Her full name was Jakelin Amei Rosmery Caal Maquín, and she was from Guatemala. She turned 7 days before her death on December 8 from septic shock and cardiac arrest in the custody of the US Border Patrol. As public outrage mounts over reports of negligence on the part of the Border Patrol in delaying medical care for the child, Homeland Security Secretary Kirstjen Nielsen blamed Jakelin’s family for their choice to “cross illegally.”
Jakelin was Q’eqchi’-Maya, from the Guatemalan town of Raxruhá, in northern Alta Verapaz. Here, as in much of rural Guatemala, Maya communities have struggled for over a century to remain on their lands. For much of that time, US governments intervened on the wrong side of those struggles. The result was a vortex of violent displacement that continues to this day.
At the beginning of the 1900s, Q’eqchi’-Mayas lived mostly in Guatemala’s lush, fertile northern highlands. But during the 20th century, many were pushed out. First, coffee planters, who were members of Guatemala’s colonial and military elite, as well as new European and North American investors, dispossessed them of their lands through violence and legal chicanery. When Q’eqchi’ villagers tried to fight back, they were killed or exiled.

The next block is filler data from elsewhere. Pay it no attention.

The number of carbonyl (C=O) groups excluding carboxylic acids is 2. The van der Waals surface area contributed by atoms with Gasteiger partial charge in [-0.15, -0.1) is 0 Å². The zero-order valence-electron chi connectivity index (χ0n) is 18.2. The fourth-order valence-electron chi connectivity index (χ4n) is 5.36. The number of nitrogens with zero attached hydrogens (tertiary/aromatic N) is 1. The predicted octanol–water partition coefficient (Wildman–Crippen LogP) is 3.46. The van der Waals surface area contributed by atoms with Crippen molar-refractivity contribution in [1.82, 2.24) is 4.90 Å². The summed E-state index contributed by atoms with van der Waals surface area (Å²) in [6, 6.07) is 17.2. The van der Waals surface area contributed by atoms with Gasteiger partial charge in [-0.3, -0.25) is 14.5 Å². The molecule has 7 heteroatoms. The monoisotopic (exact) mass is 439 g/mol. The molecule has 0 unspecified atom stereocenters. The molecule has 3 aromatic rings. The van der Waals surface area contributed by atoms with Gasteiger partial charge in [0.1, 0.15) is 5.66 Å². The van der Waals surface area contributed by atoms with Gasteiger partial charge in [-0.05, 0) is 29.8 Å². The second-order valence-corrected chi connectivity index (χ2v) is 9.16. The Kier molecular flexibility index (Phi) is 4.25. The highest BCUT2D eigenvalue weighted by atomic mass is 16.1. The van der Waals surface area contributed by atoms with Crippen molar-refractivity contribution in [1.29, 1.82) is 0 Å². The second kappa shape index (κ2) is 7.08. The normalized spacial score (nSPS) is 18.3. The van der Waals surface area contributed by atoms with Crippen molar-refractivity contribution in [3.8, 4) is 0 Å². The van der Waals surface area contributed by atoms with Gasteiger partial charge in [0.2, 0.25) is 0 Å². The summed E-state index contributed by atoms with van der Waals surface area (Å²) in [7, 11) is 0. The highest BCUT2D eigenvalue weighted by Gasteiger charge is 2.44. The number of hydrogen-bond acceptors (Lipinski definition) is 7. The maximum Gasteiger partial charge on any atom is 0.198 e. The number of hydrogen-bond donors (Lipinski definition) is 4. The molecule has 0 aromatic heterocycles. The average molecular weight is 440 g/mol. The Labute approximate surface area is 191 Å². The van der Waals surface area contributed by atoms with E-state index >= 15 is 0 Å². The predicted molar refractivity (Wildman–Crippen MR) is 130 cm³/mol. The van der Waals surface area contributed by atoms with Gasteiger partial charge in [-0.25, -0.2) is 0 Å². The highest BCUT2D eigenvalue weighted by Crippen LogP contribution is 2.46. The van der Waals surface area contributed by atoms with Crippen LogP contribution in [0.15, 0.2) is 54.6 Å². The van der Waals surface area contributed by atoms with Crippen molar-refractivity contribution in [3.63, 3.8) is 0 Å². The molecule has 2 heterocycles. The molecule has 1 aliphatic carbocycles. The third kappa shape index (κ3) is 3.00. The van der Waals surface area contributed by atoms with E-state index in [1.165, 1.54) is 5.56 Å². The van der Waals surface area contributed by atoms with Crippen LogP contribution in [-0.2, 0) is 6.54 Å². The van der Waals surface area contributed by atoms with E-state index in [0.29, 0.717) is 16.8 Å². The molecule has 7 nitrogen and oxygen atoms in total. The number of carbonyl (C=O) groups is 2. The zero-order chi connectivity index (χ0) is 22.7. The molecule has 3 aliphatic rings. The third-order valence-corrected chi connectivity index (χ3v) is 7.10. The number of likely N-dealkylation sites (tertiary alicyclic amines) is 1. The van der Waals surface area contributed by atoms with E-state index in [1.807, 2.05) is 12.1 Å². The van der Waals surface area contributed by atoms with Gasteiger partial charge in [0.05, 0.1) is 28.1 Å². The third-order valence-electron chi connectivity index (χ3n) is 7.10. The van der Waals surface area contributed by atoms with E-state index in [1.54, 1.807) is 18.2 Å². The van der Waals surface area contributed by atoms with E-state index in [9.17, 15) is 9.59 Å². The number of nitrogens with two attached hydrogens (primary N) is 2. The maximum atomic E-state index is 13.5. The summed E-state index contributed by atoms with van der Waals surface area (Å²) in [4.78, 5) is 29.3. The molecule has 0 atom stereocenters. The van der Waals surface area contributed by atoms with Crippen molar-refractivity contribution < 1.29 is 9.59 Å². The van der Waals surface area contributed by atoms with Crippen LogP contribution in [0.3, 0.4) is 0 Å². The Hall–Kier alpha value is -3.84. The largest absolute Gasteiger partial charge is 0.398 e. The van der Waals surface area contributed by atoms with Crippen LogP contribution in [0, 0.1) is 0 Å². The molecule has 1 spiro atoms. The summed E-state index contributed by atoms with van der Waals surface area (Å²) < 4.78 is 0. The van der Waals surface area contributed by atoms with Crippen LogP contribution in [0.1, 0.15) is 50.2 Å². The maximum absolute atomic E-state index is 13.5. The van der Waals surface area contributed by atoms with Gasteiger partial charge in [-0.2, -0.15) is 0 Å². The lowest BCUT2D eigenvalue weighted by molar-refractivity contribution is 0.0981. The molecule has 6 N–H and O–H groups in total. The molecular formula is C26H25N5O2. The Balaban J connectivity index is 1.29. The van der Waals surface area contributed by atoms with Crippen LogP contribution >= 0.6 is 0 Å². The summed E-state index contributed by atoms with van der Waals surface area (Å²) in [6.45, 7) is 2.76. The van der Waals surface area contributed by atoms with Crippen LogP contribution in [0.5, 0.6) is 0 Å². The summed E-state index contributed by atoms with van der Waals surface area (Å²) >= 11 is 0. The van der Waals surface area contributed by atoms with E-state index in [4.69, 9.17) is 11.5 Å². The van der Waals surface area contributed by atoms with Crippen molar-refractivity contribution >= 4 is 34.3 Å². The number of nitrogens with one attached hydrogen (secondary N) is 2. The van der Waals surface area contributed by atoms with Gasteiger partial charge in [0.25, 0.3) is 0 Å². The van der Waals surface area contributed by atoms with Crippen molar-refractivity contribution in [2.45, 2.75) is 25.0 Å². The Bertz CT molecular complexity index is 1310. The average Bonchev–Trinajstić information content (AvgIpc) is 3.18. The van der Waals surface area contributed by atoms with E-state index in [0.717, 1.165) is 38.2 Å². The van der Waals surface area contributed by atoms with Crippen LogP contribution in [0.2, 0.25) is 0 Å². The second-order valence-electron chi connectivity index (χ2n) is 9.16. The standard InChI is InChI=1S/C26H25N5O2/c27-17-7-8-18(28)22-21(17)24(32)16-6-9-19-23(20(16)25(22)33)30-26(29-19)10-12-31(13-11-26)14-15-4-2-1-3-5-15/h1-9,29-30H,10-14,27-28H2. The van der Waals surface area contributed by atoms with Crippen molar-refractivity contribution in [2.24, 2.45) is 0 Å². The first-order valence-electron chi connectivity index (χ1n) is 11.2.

The CIA-orchestrated 1954 coup against a democratically elected president, Jacobo Arbenz, was a turning point in the Q’eqchi’ region. An ambitious land reform, which had widespread beneficial effects in Alta Verapaz, was reversed, and poor Q’eqchi’s began a great migration—fleeing political repression and hunger—to the lowlands, either east toward the Caribbean or north into the Petén rainforest. Raxruhá, Jakelin’s home town, was founded in the 1970s by these internal migrants.
Caal and Maquín are common surnames among the Q’eqchi’, with strong historical resonance. Adelina Caal Maquin, also known as Mama Maquín, is an icon of political struggle in Guatemala. Like Jakelin, Adelina was a refugee, having fled her mountain village after the 1954 coup for the lowland town of Panzós, where she became a leader in the fight against land evictions. On May 29, 1978, she was murdered along with scores of other protesters. The Panzós Massacre kicked off a brutal period of violence: over the next few years, the US-backed Guatemalan military murdered over 100,000 Mayas. The military especially targeted Q’eqchi’ communities for massacres, and then rounded up the survivors into military-controlled model villages. A women’s refugee organization honored Mama Maquín by adopting her name for its organization.